This Lent, I’ve given a series of talks at my church on the Song of Songs. The talks are all now available to watch online.
The series begins with an introduction to reading poetry, and especially Hebrew poetry. The next two sessions look at the Song in the context of the wisdom literature and show how the book includes wisdom for both women and men. Session four considers the Song in the context of the Hebrew bible and focusses on the royal bride and groom as an exemplar of Israelite marriage. In session five, we began to look at the marriage metaphor in the Song and in the prophetic literature, seeing how the horizon is pushed far beyond that of human marriage. Finally, the last session considers the Song in the light of the New Testament.
I hesitate to make comments about political issues where I am fully aware of my ignorance. But, here’s a thing I’ve been thinking a bit about, like everyone else lately, which is gun laws and gun crime, especially from a Christian perspective.
It seems to me that a lot of what I see defending people’s right to own guns, and especially the arguments about bringing more guns into situations like schools, is based on a false doctrine of sin. It’s because we think that there are ‘good guys’ and ‘bad guys’. And if the bad guys have guns, we need the good guys to have them too, to protect.
The problem is that we do not live in a superhero movie. We live in a world where everyone is the bad guy. Where, given the right motivation and circumstance, all of us have the potential to act as monsters.
Of course there are plenty of gun owners who have never used their weapons inappropriately.
And there are plenty who have. When they were drunk. When they were angry. When they were scared. When they became mentally unstable for a time. When they felt they were owed something by the world. When they thought someone else deserved what was coming to them. When they wanted to take the law into their own hands.
If we think we are not capable of inflicting harm on other people, we need to examine ourselves a lot more carefully. If we think we can distinguish people who are safe to own a gun from those who are not, we need to look again at how badly that’s working. If we think that gun ownership is not related to gun crime, we need to read the statistics.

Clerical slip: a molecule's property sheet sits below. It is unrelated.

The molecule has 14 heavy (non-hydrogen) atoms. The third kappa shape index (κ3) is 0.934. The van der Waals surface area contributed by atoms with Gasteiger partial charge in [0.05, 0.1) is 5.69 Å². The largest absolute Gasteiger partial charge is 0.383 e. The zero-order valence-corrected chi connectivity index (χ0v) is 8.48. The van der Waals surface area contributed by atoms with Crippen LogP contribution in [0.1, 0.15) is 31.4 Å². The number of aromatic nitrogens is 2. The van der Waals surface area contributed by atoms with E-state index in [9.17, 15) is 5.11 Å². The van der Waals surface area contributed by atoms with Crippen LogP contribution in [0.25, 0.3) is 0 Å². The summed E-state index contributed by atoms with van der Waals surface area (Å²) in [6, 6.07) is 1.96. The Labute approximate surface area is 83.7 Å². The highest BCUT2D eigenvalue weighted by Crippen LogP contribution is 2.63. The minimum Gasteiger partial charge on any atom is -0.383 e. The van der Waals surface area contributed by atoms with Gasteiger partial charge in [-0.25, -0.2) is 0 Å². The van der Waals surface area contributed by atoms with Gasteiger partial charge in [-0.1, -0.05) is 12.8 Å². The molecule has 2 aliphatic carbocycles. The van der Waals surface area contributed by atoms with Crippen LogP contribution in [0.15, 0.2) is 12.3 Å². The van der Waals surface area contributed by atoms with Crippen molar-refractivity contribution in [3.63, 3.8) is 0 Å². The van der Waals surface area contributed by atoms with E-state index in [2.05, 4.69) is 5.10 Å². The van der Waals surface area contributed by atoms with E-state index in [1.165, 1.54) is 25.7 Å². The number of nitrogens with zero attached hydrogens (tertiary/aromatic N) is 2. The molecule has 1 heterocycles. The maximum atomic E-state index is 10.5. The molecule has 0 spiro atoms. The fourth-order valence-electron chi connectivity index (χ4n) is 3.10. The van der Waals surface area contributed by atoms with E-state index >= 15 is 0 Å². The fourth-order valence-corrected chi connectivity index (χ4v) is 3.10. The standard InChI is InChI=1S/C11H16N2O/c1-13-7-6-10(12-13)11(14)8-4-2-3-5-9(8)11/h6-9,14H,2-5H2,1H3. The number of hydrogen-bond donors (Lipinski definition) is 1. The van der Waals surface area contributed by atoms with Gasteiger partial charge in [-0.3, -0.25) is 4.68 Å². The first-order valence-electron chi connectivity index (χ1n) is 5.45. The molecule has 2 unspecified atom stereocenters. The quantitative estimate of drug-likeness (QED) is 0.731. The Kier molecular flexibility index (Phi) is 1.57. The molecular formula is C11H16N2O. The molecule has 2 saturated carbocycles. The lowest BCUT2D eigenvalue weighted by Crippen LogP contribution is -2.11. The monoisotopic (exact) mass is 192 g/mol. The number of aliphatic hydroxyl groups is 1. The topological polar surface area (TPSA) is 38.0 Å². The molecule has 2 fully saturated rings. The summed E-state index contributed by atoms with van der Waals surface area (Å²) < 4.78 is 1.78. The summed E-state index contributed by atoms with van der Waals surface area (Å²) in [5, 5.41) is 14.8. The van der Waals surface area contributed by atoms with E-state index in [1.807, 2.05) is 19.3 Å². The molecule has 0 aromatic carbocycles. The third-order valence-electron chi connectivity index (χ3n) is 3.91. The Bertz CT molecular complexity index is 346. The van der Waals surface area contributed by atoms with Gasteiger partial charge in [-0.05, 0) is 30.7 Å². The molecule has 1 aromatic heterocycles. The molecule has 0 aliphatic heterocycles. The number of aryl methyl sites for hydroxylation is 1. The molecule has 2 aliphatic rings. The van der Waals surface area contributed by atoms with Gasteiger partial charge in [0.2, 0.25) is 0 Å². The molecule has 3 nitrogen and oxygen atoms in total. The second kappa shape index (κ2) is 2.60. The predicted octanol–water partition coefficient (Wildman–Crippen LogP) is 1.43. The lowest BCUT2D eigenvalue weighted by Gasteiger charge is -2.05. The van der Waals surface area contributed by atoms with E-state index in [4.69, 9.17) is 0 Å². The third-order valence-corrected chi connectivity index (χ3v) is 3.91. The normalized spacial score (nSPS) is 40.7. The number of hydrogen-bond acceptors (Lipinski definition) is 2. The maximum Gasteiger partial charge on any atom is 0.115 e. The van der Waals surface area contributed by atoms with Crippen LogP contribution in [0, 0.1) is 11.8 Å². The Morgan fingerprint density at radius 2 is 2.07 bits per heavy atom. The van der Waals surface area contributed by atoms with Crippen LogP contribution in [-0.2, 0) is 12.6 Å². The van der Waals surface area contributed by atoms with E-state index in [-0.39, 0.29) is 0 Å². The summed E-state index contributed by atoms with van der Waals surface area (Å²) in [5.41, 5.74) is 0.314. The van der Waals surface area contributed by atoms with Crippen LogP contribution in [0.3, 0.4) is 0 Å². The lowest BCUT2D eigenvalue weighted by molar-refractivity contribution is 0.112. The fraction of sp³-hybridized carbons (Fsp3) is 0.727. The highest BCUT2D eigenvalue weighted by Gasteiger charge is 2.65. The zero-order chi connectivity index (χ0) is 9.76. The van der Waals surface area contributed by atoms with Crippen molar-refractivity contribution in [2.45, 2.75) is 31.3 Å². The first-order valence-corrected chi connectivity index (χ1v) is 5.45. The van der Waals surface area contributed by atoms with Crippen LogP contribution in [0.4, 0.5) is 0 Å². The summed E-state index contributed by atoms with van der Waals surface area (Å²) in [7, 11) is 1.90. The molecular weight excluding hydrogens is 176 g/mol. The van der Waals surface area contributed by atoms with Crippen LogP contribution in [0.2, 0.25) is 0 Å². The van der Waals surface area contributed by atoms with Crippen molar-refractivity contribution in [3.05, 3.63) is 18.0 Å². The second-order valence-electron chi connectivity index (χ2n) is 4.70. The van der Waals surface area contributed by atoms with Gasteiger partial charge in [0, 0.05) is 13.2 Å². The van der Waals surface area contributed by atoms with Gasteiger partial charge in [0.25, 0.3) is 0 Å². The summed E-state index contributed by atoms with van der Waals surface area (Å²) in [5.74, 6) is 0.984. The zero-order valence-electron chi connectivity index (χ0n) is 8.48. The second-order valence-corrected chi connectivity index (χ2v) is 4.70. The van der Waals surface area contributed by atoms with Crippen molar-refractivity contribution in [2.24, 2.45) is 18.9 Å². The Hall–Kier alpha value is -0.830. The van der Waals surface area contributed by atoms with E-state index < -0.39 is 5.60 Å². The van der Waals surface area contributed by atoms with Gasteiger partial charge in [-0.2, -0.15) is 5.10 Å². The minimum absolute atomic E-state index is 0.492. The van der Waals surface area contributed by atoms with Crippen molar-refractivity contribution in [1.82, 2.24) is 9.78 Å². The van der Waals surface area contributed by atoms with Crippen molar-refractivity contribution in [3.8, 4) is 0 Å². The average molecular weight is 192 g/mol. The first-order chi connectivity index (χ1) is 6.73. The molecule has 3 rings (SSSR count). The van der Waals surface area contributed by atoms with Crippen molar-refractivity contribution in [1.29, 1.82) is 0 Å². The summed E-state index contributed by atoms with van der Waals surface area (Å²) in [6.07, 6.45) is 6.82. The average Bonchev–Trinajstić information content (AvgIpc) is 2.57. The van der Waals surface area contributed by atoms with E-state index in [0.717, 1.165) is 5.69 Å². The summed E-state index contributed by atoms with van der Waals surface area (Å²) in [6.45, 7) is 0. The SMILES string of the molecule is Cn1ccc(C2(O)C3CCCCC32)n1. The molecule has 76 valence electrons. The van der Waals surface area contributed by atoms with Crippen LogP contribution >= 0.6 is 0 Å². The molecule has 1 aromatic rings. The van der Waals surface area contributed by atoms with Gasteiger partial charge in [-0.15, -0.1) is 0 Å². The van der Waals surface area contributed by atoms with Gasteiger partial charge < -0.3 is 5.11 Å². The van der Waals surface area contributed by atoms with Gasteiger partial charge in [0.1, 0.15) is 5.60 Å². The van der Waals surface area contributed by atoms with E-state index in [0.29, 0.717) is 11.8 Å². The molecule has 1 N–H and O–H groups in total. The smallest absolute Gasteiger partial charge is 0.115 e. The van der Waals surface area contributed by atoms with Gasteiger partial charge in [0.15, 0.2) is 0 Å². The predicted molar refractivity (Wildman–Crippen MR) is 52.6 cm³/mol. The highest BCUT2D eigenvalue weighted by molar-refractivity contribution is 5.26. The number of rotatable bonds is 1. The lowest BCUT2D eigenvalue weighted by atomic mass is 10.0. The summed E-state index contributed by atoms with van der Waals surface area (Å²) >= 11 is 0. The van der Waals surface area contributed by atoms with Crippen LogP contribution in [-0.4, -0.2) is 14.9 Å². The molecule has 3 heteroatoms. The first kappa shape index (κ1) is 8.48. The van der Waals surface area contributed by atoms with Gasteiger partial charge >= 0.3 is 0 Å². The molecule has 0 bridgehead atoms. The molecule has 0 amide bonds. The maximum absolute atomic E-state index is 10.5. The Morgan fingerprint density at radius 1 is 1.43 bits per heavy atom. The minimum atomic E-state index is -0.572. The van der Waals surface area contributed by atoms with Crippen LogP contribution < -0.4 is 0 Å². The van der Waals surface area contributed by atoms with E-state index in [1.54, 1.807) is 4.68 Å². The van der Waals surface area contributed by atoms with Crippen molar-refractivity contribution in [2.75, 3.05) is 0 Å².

I remember when we had school shootings in the UK too. I remember that everyone was agreed that it must never happen again. So they didn’t just take guns away from ‘bad guys’. They took guns (certain kinds of guns) away from everyone. You can still own a gun to shoot rabbits on a farm. You can still go to ranges for target practice. But you can’t have a handgun at home and you certainly can’t own an assault rifle.
Because we don’t know who the bad guys are. They are all of us. They are me and they are you.
I haven’t published a reading plan for Lent this year, because I don’t have one.
Instead, I am returning to a habit I started last summer and which has lapsed a bit over the winter: Scripture writing. By writing out the scriptures, I am forced to slow down, to consider every word, to see how it fits together, not to let it slide past. I like doing it and I like having done it. It’s a biblical practice too, since the kings of Israel were commanded to make their own copies of the law. Writing something builds knowledge of it into your muscles as well as your brain.
So, I have a notebook with the right number of pages for Lent and I have started with John 13, and I shall simply write a page each day, with a few lines of reflection and prayers, and see how far I get. There’s no reason not to continue beyond Easter, of course, though that seems like a good time to assess and consider whether a different devotional practice would be better for that time.
I’ve also started a new prayer notebook today. I bought a weekly revision planner from Tesco a couple of weeks ago, and have used stickers and washi tape so that it now says ‘Prayer’ rather than ‘Study’. But I like it because it has space to write things every day and then tick them off. I plan to use this for keeping track of the people and things I pray for. I know there are some I want to be praying for more regularly and I think this is a good way of doing that. Plus new stationery!
And, finally, we are running a Lent series on the Church Society blog, on the Apostles Creed, the Ten Commandments and the Lord’s Prayer. I’m writing the posts on the Ten Commandments.